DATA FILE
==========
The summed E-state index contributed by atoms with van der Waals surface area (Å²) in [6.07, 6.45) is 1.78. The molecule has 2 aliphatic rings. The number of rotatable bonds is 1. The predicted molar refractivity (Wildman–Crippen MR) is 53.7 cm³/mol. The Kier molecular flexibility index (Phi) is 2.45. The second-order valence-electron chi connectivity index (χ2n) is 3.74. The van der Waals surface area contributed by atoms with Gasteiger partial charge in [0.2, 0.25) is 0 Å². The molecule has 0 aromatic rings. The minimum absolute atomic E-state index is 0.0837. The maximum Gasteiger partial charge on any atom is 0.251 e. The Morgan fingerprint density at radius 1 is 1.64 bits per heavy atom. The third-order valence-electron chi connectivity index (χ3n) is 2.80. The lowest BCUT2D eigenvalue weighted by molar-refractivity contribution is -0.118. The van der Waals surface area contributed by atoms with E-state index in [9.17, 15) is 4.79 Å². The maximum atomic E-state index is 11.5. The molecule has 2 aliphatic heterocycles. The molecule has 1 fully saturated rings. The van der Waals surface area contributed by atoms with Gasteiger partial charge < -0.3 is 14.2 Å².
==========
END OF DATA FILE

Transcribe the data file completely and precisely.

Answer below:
The summed E-state index contributed by atoms with van der Waals surface area (Å²) in [6.07, 6.45) is 1.78. The molecule has 2 aliphatic rings. The number of rotatable bonds is 1. The predicted molar refractivity (Wildman–Crippen MR) is 53.7 cm³/mol. The Kier molecular flexibility index (Phi) is 2.45. The second-order valence-electron chi connectivity index (χ2n) is 3.74. The van der Waals surface area contributed by atoms with Gasteiger partial charge in [0.2, 0.25) is 0 Å². The molecule has 0 aromatic rings. The minimum absolute atomic E-state index is 0.0837. The maximum Gasteiger partial charge on any atom is 0.251 e. The Morgan fingerprint density at radius 1 is 1.64 bits per heavy atom. The third-order valence-electron chi connectivity index (χ3n) is 2.80. The lowest BCUT2D eigenvalue weighted by molar-refractivity contribution is -0.118. The van der Waals surface area contributed by atoms with E-state index in [9.17, 15) is 4.79 Å². The maximum atomic E-state index is 11.5. The molecule has 2 aliphatic heterocycles. The molecule has 1 fully saturated rings. The van der Waals surface area contributed by atoms with Gasteiger partial charge < -0.3 is 14.2 Å².